When Daddy finished the evening milking chores, he went straight to the bathroom to wash up and shave as he always did. During the summer when Daddy was done milking, the sun was still high in the sky. But not today. The house felt unusually dark and shadowed. The air was heavy and humid, as if the world was waiting for something to happen.
I felt restless and uneasy, so I followed Daddy into the bathroom and sat on the edge of the bathtub to watch him lather his face. I chattered to him about my day. He listened with a nod and smile, then wet his special whisker brush and energetically dabbed it on the disk of shaving soap on the bottom of a coffee mug. After spreading the resulting white foam on his whisker stubble, he turned and grinned at me.
There was a flash of lightning. The bathroom light momentarily dimmed. I startled to my feet. Seconds later, a crash of thunder made me press against Daddy. He said, “It’s okay, just a little thunder and lightning.”
Mom nodded, sat forward in her chair, and called, “Kids, it’s time to pray the rosary.” To Daddy she said, “We’ll pray that the storm doesn’t do damage.”
When Daddy’s whiskers were gone and the smell of cows washed away, we went to join Mom in the living room. As he sat down in his favorite chair, he said to Mom, “The storm is moving in fast. I hope it doesn’t bring wind that flattens the oat fields.”
Well versed in our nightly rosary routine, my six brothers and sisters streamed into the living room, having left behind the books they had been reading, half-finished crafts, or cookie dough ready to be baked.
The frequency of the lightning and thunder increased as we slowly wended our prayerful way through the mysteries of our Lord’s life. I fidgeted and squirmed, distracting some of my siblings. Mom just gave me a look and I clasped my hands, trying to hold still.
Wind gusted through our farmyard right after our prayers ended and we said, “Amen.” Bright flashes of lightning followed by loud crashes of thunder didn’t lessen as the storm’s invisible fingers made tree tops dance, bushes twist and bend alongside the house. What scared me the most was the sound our windows made.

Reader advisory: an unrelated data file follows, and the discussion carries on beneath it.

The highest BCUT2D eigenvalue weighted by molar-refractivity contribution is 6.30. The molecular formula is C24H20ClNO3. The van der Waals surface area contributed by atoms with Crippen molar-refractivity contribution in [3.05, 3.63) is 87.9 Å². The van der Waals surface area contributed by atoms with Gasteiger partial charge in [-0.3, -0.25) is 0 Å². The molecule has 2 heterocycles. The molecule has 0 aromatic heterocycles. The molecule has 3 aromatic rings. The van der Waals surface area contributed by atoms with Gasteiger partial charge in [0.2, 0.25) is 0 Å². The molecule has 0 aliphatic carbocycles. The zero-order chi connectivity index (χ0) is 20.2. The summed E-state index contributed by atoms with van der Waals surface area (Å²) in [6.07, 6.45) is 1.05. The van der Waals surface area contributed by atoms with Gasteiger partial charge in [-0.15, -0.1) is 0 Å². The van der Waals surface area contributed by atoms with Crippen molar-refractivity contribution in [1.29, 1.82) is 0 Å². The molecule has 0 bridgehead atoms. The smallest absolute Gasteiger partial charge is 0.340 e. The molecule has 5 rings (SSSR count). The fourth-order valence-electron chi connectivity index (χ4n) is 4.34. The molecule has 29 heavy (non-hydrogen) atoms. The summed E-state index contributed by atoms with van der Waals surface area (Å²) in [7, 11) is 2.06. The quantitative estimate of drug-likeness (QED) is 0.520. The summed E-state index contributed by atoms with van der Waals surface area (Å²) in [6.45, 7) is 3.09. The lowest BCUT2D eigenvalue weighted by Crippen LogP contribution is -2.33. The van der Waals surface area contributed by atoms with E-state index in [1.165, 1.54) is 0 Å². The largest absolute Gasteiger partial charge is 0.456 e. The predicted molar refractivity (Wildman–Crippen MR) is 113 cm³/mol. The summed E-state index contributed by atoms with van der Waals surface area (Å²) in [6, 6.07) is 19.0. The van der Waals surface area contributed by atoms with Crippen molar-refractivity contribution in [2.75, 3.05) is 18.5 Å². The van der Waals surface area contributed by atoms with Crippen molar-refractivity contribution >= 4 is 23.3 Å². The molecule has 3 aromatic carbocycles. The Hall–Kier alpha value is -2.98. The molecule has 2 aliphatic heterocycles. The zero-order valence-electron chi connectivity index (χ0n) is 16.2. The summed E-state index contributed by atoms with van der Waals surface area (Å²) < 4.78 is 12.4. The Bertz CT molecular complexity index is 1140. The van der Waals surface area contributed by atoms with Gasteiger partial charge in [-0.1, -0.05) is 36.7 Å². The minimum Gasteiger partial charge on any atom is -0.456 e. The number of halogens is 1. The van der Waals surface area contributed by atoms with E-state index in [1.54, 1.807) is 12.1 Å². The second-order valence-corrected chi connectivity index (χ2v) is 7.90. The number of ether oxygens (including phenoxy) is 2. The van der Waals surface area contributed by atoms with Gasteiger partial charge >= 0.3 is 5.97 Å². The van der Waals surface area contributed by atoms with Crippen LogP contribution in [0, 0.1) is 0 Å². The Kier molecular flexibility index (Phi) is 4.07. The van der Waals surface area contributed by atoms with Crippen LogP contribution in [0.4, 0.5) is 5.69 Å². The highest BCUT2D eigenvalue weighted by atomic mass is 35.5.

One of my brothers commented, “The wind plays the aluminum windows like a crowd of crazed harmonica players.”
The cacophony sounded like several people screaming in different pitches all at the same time. Some of the screams and squeals were high, others were low.
Mom grumbled, “We should have never bought those aluminum screened windows when we built this house.”
Compared to other farmhouses in our neighborhood, ours was brand-spanking-new, built the year before I was born, instead of in the last century. That made it about six years old. Some of my siblings were proud of our modern, new home. One day when we were out in the backyard, my brother told me, “Our home has asbestos siding, so it’s safe. Asbestos doesn’t burn.”
I looked across the yard at the old house where my family had lived before the new house. The wooden building was used as a granary now, and the upstairs bedroom served as a dove cote. It didn’t have an indoor bathroom. My brother pointed out that our new house had two bathrooms. One was just a toilet in the basement with a wooden enclosure Daddy had built around it for privacy.
My brothers and sisters liked to tell about dressing next to the stove in the old house living room during the winter, because the rest of the house was so cold. The new house had a big furnace in the basement, so all the rooms in it were warm enough to dress in.
Looking closer at the old house, I noticed that all it had for windows were just single glass panes in wooden frames. When Mom had complained about the aluminum screened windows on the new house, I thought she had said, ‘screamed windows’. I stood staring at the old house and wondered, “Why did Mom and Daddy buy our nice, new house something as awful as ‘screamed windows’?” They made such awful sounds when the wind blew, the name made sense to five-year-old me.